[polly] r238090 - Use unique_ptr to clarify ownership of ScopStmt
tobias at grosser.es
Tue May 26 05:32:33 PDT 2015
On 05/23/2015 12:19 PM, Johannes Doerfert wrote:
> On 05/23, Tobias Grosser wrote:
>> Author: grosser
>> Date: Sat May 23 00:14:09 2015
>> New Revision: 238090
>> URL: http://llvm.org/viewvc/llvm-project?rev=238090&view=rev
>> Use unique_ptr to clarify ownership of ScopStmt
>> - typedef std::vector<ScopStmt *> StmtSet;
>> + typedef std::vector<std::unique_ptr<ScopStmt>> StmtSet;
> I'm not sure about this. Why/Where do you need clarification for the
This patch was a first mini-step of a general push towards 'no delete'
in our source code. The general practice in C++11 code seems to be:
"Always use the standard smart pointers, and non-owning raw pointers.
Never use owning raw pointers and delete, except in rare cases when
implementing your own low-level data structure (and even then keep that
well encapsulated inside a class boundary)." 
David Blaike has been working since several months on moving LLVM into
this direction and I wanted to start this effort on the Polly side as well.
If this is in any sense controversial (please tell me), I am happy to
back this out and have a discussion to reconsider this goal.
My personal motivation are some memory issues I have (in some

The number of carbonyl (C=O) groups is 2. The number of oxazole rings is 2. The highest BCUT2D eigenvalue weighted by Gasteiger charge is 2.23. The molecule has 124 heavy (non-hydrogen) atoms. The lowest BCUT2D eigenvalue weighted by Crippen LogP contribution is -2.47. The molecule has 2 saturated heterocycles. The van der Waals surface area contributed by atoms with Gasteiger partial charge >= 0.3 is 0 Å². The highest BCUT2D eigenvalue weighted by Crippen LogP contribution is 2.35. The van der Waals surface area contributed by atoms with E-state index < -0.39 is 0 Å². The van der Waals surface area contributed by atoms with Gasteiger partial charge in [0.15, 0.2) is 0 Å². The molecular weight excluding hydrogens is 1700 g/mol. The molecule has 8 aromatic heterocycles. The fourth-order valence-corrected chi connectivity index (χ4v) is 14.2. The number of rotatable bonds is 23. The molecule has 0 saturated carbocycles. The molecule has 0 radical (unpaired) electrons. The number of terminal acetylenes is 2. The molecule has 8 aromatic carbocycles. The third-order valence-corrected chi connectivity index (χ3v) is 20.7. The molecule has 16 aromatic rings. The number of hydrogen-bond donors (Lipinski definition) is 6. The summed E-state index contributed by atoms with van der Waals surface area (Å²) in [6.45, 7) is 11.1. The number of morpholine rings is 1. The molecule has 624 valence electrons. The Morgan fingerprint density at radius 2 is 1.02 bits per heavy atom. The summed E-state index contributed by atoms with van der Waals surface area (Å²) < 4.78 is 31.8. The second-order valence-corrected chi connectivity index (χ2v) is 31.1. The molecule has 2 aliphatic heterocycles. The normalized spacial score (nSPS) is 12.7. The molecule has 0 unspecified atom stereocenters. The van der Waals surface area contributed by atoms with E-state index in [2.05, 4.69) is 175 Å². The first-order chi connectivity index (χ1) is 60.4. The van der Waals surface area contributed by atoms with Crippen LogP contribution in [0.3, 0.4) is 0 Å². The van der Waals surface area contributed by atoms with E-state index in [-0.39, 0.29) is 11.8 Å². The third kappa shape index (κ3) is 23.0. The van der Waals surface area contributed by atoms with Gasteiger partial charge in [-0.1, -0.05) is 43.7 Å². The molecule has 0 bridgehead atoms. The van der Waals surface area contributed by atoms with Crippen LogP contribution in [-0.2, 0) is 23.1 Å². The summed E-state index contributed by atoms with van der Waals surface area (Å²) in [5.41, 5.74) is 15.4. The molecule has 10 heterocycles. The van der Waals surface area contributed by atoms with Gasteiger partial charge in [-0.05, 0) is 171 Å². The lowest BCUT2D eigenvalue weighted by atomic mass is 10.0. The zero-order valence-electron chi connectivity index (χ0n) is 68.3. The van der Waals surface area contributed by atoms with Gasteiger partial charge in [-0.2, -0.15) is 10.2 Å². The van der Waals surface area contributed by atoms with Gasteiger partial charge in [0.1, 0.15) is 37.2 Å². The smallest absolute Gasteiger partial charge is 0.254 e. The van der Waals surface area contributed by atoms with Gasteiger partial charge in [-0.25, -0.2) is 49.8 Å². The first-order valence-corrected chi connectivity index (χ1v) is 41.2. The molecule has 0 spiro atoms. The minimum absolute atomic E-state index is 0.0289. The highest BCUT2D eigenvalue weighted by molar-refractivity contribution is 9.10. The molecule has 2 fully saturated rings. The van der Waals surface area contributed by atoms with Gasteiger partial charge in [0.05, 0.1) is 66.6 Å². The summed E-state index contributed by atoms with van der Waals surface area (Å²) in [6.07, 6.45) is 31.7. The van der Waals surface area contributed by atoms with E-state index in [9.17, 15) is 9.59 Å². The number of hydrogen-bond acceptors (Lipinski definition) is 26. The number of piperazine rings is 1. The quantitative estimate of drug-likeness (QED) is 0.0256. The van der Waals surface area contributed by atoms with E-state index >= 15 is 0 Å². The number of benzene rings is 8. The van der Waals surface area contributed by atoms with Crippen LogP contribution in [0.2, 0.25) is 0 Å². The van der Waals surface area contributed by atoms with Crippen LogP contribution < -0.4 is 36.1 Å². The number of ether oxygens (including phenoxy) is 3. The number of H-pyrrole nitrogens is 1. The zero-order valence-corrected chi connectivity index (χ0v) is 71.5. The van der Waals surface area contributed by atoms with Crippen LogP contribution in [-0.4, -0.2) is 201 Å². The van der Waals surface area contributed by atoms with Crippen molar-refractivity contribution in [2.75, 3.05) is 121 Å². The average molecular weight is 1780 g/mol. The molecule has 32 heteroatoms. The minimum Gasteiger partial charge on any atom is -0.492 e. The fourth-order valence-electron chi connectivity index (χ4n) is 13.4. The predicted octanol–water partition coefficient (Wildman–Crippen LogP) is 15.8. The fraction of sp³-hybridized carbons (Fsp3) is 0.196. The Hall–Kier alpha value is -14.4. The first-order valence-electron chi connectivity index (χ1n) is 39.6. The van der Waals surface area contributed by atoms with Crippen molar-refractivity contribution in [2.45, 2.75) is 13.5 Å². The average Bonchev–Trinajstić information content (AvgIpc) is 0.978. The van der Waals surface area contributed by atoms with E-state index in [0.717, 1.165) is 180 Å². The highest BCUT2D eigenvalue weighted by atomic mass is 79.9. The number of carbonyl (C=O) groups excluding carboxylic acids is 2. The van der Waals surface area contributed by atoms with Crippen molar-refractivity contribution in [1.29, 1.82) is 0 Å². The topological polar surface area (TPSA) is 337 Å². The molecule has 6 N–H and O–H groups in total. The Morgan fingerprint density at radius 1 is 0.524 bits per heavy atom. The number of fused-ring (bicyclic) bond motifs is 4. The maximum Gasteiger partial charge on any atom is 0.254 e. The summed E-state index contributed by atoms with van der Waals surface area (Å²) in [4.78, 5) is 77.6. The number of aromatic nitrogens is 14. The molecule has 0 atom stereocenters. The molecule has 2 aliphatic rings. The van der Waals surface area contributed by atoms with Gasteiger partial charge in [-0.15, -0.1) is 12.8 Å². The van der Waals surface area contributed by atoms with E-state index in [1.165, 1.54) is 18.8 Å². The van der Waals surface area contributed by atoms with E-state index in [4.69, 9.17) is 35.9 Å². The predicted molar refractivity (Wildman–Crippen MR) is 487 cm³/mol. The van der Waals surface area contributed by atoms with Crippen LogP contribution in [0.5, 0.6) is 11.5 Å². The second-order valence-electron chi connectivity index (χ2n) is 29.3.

prototype), which would benefit from more memory safety in general (but
most likely not from this specific commit).
>> SmallPtrSet<const Value *, 8> ReductionBaseValues;
>> - for (ScopStmt *Stmt : S)
>> + for (auto &Stmt : S)
> I liked the * in the type better as you knew what you get. Now I can see
> only a reference which I usually do not suspected to be a capsuled pointer.
I agree, the original code was slightly more readable. On the other
hand, this iterator clarifies that we indeed only get a reference (and
not a separate copy) of the statement. In commit 238090, a similar
change helped me to realize that we did an unnecessary copy of a
std::pair which could just have been a reference in the range loop.
I don't feel super strong about this (it worked OK until now), but my
general feeling is that using the C++11 managed pointers will be
generally beneficial. I am happy to year opinions on this.
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